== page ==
A new report by the Annie E. Casey Foundation found that African American children living in the Midwest and the South are have a more difficult time achieving success.

The report titled Race for Results: Building a Path to Opportunity for All Children, “explores the intersection of kids, race and opportunity.” Researchers used 12 indicators to measure success, including fourth grade reading level, eighth grade math levels, high school students graduating on time, percentage of teen girls having babies, children living in two-parent households, and more. While the report found no racial group, including whites, has met the national milestones, children of color have a particularly difficult time finding success.

Race for Results notes that for African American children (which, for the purposes of the report, includes Black immigrants from the Caribbean and Africa), the situation is “dire,” particularly in Southern and “rust belt” states where opportunities for success are poorest.

Screen Shot 2014-06-24 at 12.03.16 PMRace for Results states:

The states scoring the lowest on the index for African Americans are located in the South (e.g., Mississippi, Louisiana, Alabama, Arkansas, South Carolina) and the Midwest (e.g., Wisconsin, Michigan, Ohio, Indiana, Illinois). Conditions in the American South have always been especially difficult for African Americans. While great strides have been made, it will require public will and greater investments to overcome the vestiges of a system of institutional discrimination that till plague the region.

According to the report, 18-percent of U.S.-born Blacks read at or above grade level, compared with just seven-percent of Black immigrants. Similarly, 14-percent of U.S.-born Black eighth graders are proficient in Math, compared to a mere 2-percent of Black immigrants. While language barriers may be account for these disparities, Black immigrants are more likely to live in two-parents homes than their American-born counterparts (66% vs. 32%).

Race for Results writers concludes: “It is time to recognize that our nation can and must do much more to ensure that all children are able to reach their full potential in life regardless of their race, ethnicity or community of residence.”

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  • ALM247


    Even with all of these obstacles, there are African American students who are still excelling. I noticed that in some parts of the south these high schools actually seem to have more African American valedictorians/salutatorians than ever.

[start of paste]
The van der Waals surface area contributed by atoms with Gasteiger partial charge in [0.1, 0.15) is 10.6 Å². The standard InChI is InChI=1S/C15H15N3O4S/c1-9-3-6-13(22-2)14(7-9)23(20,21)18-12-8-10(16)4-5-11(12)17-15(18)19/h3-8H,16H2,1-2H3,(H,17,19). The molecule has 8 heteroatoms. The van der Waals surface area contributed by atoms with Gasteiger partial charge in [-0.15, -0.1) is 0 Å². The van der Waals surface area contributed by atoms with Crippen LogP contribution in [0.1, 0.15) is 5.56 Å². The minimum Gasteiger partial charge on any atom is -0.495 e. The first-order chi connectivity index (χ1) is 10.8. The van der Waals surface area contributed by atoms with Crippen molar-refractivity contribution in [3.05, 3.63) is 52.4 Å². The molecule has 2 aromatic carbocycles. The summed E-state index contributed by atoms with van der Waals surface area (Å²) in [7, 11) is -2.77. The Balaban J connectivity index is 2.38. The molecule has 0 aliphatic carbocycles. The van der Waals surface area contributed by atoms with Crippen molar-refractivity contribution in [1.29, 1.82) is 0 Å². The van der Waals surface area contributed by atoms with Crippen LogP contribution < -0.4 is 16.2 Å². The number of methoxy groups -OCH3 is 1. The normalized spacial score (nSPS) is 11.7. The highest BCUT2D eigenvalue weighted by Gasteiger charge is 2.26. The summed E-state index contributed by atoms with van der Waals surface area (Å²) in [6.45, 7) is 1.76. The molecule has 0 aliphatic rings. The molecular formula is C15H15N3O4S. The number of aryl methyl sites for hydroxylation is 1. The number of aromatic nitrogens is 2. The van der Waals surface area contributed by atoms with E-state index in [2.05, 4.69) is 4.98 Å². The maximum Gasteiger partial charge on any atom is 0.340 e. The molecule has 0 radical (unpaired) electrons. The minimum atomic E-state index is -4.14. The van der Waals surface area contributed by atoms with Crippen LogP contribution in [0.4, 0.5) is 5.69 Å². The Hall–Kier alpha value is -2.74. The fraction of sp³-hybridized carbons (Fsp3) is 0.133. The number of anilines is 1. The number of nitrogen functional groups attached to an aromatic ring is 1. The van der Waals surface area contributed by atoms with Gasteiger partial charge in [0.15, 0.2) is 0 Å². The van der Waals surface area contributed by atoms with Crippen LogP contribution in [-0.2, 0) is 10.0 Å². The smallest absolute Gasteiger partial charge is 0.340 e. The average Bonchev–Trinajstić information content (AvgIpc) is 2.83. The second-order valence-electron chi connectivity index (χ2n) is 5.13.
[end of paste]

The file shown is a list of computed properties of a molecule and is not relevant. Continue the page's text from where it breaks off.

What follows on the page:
Our focus should be equipping our children to succeed, even in these challenging environments. If you prioritize education, your child will be fine. Also, don’t expect the school system to educate your child on everything. Take time out to read/do homework with your child. Also look into college prep classes to ensure that he or she will transition smoothly into higher education.

  • Emily

    I don’t understand the comparisons with Black immigrant children when Caribbean and African children are included under “African American”, in the report. I must not be understanding something. I’m trying to get it… 1st generation kids are being included in the African American numbers, but non-native children are being singled out? I’m not understand the purpose of that… I’m pretty sure, my interpretation is wrong somehow…

  • Vag Owner

    as someone from both the south & west coast…the south hands down is better for black families. there are a lot of successful blk families down here…two parent homes, married couples…the whole 9.

    the west coast definitely has more resources, but the blk community there is non-existent which helps other groups (latinos, whites, asians) that stick together stay on top financially

  • Valerie

    I have so much anxiety about school when it comes to my baby girl. After years of defunding/segregation I don’t trust the public school system. We are either doing an all girl school or homeschooling. She’s not even two years old, but I doubt conditions will improve by the time she’s ready.

  • Education in this country is out of control. There are schools that are performing and we have to find a way to restructure the under approving schools. This is a national problem, but we as parents have to make sure that we are involved in the schools to make sure that they are providing the necessary tools for our children. We have to read to them and help them with their homework. Go to meetings and meet with the teachers on a quarterly basis. Find out ways to help our children or correct behavior problems. My son just completed his first year in kindergarten in a specialty public school that we got in through the lottery. He’s enrolled in a complete French Immersion program and I met with the teacher 4 times this year. I emailed her monthly and wrote notes on his homework. I needed her to know that I was involved and that I wasn’t going to fail my son. I told her that I view education as a 3 legged stool (my son, the school and teacher and us as his parents) and that if one of those legs were loose it would need to be tightened. You have to be active and vocal in your schools and never stop teaching them at home. Be an advocate for them.

    • ALM247

      This is my first time hearing about the “3 legged stool”, but I love that approach! I will have to borrow that term.